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Post LASPO recoverable clinical negligence after the event (ATE) premiums; what is the present position and what can be done to assist in recoverability?

Where are we up to so far?

A carved out exemption to the end of the recoverability of additional liabilities is the ability to recover an ATE premium in relation to insurance covering the costs of expert report(s) concerning breach and/or causation in clinical negligence proceedings where the damages are more than £1, 000.

Sir Rupert’s Jackson recommendation, within his Review of Civil Litigation Costs, that the recoverability of ATE premiums be abolished was not accepted, neither were his recommendations for what should happen in the event that there was to be any recoverability maintained. The Government acknowledged the specific concerns in relation to the funding of expert reports in clinical negligence cases, and the need to provide a means of funding these to ensure that meritorious claims could be brought by those who cannot afford to pay for these reports upfront.

Pursuant to s.46 of the Legal Aid, Sentencing and Punishment of Offenders Act 2012 (“LASPO”) there was the introduction of s.58C of the Courts and Legal Services Act 1990, which allowed for the recovery of such premiums from 1 April 2013. There followed the Recovery of Costs Insurance Premiums in Clinical Negligence Proceedings (No.2) Regulations 2013 (2013 No.739). Other than these statues, if you look in the White Book there are not any provisions or guidance dealing with the assessment of these premiums. The reason for there being somewhat of a lacuna here is that the recoverability of these ATE premiums was not part of the package of the Jackson reforms. Lord Justice Lewison encouraged the Rules Committee to deal with this lacuna at paragraph 79 of Peterborough & Stamford Hospitals NHS Trust v McMenemy, and Reynolds v Nottingham University Hospitals NHS Foundation Trust [2017] EWCA 1941 (Civ), stating:

  • “I think that it is unfortunate that the Rules Committee took the view that there was no need for rules or practice directions dealing with the recovery of ATE insurance premiums in clinical negligence cases; and would invite them to reconsider the question. At the moment, however the pieces of the jigsaw puzzle are manoeuvred they do not all fit properly.”

We know that the ‘new’ proportionality test, as detailed by CPR Part 44.3, applies to such premiums – with reference to paragraph 62 of McMenemy. However, generally there is little guidance upon the application of the new proportionality test. We know that CPR 44.4(1) provides the court must take into all the circumstances when considering costs, which I would aver cannot exclude the financial risk to the insurer and concerns regarding ensuring continued access to justice. There are still the same policy considerations as noted by the Supreme Court in Coventry v. Lawrence (No.3) [2015] UKSC 50:

“ATE insurance was integral to the fundamental objective of improving access to justice in civil litigation. A premium that was reasonable in amount (having regard to the litigation risk) was necessary and, therefore, proportionate”.

We know that insurance can be taken out at the outset of the case, per paragraphs 74 and 76 of McMenemy, with the policy considerations in Callery v Grey [2001] EWCA Civ 1117 in this respect still being relevant.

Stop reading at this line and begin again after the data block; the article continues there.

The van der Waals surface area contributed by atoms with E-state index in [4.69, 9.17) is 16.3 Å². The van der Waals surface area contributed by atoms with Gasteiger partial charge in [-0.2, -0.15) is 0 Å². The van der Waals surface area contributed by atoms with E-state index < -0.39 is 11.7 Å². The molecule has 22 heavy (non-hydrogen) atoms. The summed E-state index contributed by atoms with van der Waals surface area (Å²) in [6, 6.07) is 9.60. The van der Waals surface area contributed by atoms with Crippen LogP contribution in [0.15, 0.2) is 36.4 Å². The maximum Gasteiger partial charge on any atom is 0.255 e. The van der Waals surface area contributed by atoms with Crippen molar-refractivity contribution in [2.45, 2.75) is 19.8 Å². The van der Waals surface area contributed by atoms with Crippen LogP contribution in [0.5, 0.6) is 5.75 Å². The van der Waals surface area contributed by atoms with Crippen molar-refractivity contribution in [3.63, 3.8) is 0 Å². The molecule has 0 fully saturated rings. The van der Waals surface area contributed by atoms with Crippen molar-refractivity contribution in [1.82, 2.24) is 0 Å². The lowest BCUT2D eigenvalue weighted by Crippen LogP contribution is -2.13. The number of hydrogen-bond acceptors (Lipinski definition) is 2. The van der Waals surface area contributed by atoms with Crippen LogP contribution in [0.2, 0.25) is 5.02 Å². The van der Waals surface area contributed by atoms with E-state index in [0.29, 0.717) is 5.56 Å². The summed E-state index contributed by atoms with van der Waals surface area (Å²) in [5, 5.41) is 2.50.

What’s next?

If you are practising in clinical negligence costs then you will probably be aware of stay requests coming in from Defendant paying parties in detailed assessment proceedings seeking to await further proceedings in the Court of Appeal, and such matters were alluded to in the McMenemy at paragraph 78, when it referred to another test case to deal with quantum. The cases being referred to are West and Demouilpied v Stockport NHS Foundation Trust (Court of Appeal references A2/2017/0928 & A2/2017/0930).

What are the West and Demouilpied cases about?

West and Demouilpied had permission to appeal given in July 2017, for what is the second appeal. They concern block rated premiums provided by ARAG, with the recoverable element of the policy being £4, 800.00 of the total policy cost, and the cases settled for damages of  £10, 000.00 and £4, 500.00 respectively. The appeals are listed for hearing before the Court of Appeal in October 2018.

In West the District Judge allowed £2, 500.00 for the premium, and on the first appeal HHJ Smith held that ‘insofar as the judgment was based on an “instinctive” view that the premium was unreasonable, the District Judge was not entitled to proceed in that manner’. However, it was noted that that was not the only basis for his decision, and it was held that ‘on the facts of this case and given the nature of the challenge to the premium, the material produced by the Defendant was sufficient to satisfy the evidential burden’ and expert evidence was not required, with the appeal being dismissed.

In Demouilpied a Deputy District Judge allowed £1, 982.20 for the premium on the papers, and a different Deputy District Judge allowed £650.00 at an oral review hearing. HHJ Smith considered that the DDJ was entitled to consider the proportionality of the ATE premium in isolation, that he took into account certain factors he was entitled to as part of “all the circumstances” of the case, and he was entitled to find the premium was disproportionate. However, the conclusion that the DDJ ‘sought in effect to calculate premium’ was held “both inappropriate… and potentially impermissible”. Despite the findings, the allowance for the premium was considered within the ambit of discretion and the appeal dismissed.